Genres within the prophets

Ezekiel and the hand of God. Dura Europos synagogue wall painting (Public domain)

A ‘genre’ is a type or style of writing – a group of texts which share similar characteristics. Contemporary examples would include novels, scientific text books, fairy tales, insurance documents, poems, tweets, and so on. There are several main genres with the Bible, including historical narrative, poetry, letters, law/instruction, and prophecy. For helpful guidance on dealing with the Bible's different genres, see Fee, Gordon D., and Stuart, Douglas K. How to Read the Bible for All Its Worth 4th ed. (Zondervan, 2014)

We're interested in the prophets here, but there isn't one single type of prophetic writing in the Bible. There are several prophetic genres, or perhaps sub-genres may be a better term. Many of these are kinds of ‘oracles’. An oracle is a distinct section or unit within the longer message – an individual prophecy within the prophetic book. In the brief summaries below, I give the basic forms of these, but of course the writers of these books used many variations on their basic themes. Sometimes a couple of the genres overlap in a single oracle or unit.

A. Oracles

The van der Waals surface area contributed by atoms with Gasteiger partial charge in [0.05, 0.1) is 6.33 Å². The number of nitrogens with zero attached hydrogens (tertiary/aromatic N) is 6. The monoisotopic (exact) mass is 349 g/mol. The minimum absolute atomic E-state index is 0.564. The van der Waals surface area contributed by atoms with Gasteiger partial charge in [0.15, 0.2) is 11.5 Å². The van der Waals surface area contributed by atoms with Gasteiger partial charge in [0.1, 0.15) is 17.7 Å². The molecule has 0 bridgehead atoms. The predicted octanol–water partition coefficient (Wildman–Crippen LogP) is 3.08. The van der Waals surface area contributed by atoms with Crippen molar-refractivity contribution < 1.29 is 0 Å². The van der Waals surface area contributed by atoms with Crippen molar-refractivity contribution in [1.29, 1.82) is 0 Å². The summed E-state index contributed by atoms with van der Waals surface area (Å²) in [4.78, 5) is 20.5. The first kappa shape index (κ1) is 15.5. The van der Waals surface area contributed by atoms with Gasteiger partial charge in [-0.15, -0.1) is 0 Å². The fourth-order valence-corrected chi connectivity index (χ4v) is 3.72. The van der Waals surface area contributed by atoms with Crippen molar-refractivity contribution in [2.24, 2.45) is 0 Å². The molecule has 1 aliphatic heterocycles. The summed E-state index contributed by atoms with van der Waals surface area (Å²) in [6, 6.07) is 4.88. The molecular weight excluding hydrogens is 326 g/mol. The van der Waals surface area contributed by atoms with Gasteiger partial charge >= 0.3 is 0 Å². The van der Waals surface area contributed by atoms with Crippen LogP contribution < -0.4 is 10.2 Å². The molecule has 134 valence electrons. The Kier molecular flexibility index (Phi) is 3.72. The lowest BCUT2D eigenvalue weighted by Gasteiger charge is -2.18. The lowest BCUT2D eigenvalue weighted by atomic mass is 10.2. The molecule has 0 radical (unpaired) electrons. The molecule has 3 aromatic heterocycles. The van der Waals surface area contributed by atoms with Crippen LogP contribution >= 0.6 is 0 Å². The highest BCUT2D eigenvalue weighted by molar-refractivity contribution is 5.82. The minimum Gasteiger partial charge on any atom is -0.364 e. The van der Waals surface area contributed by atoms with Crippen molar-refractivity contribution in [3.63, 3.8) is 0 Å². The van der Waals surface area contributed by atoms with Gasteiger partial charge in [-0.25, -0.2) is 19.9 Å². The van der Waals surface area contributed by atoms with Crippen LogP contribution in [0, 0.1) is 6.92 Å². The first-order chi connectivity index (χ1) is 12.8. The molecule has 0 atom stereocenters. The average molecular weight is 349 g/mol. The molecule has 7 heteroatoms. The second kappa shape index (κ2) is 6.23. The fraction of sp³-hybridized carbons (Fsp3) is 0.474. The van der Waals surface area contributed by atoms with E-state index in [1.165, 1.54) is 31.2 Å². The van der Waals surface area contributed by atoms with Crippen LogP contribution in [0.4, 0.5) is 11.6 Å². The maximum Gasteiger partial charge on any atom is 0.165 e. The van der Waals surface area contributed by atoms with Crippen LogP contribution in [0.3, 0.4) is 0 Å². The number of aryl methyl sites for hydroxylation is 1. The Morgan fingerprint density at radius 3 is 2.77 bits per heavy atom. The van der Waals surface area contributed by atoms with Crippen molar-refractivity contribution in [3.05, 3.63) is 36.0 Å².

1. Messenger speech

e.g. Amos 7:14–17; Ezekiel 35:1–15

  • Prophetic word formula (the word of the Lord came to X)
  • Commissioning formula (Go and say . . . )
  • Messenger formula (This is what the Lord says . . . )
  • Message

2. Vision

e.g. Amos 7:1–9; 8:1ff; 9:1ff; Ezekiel 1:1 – 3:15; 8:1 – 11:25

  • Announcement of vision
  • Transition
  • Vision sequence

3. Judgment oracles

e.g. Amos 2:6–16; Ezekiel 7:1–27

  • Accusation
  • Link (logical connective)
  • Announcement of judgment

4. Covenant lawsuit (‘rîb’)

e.g. Hosea 4:1–19; Amos 3:1–15?; Ezekiel 20:1–44?

  • Summons
  • Charge
  • Evidence
  • Verdict

5. Woe oracle (‘hoy’)

e.g. Amos 5:18–27; 6:1–7(14?); Ezekiel 34:1–31

  • Announcement of distress
  • Reason for distress
  • Prediction of disaster

6. Salvation oracles

e.g. Amos 9:11–15; Ezekiel 36:16–38

  • Indication of situation
  • Reference to the future
  • Proclamation of radical change
  • Blessing

7. Lament

e.g. Amos 5:1–17; Ezekiel 19:1–14

8. Oracles against the nations

e.g. Amos 1:3 – 2:5

B. Narratives

1. Commissioning

e.g. Ezekiel 1:1 – 3:27

  • Divine confrontation
  • Introductory word
  • Commission
  • Objection(s)
  • Reassurances
  • Sign(s)

2. Vision

e.g. Ezekiel 37:1–14

3. Symbolic action

e.g. Ezekiel 4:1 – 5:17

C. Prayer

e.g. Jonah 2:1–10

D. Apocalyptic

e.g. Daniel 7:1 – 8:27; Ezekiel 38:1 – 39:29

E. Allegory

e.g. Ezekiel 15:1 – 17:24

F. Poetry

Most of the material by the prophets is written in poetic form. See ‘Hebrew Poetry'.

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© Tony Watkins, 2020
The Tony and Jane Watkins Trust oversees and supports the ministries of Tony and Jane Watkins in Christian training, education, and communication. It is a charity registered in England and Wales, no. 1062254.
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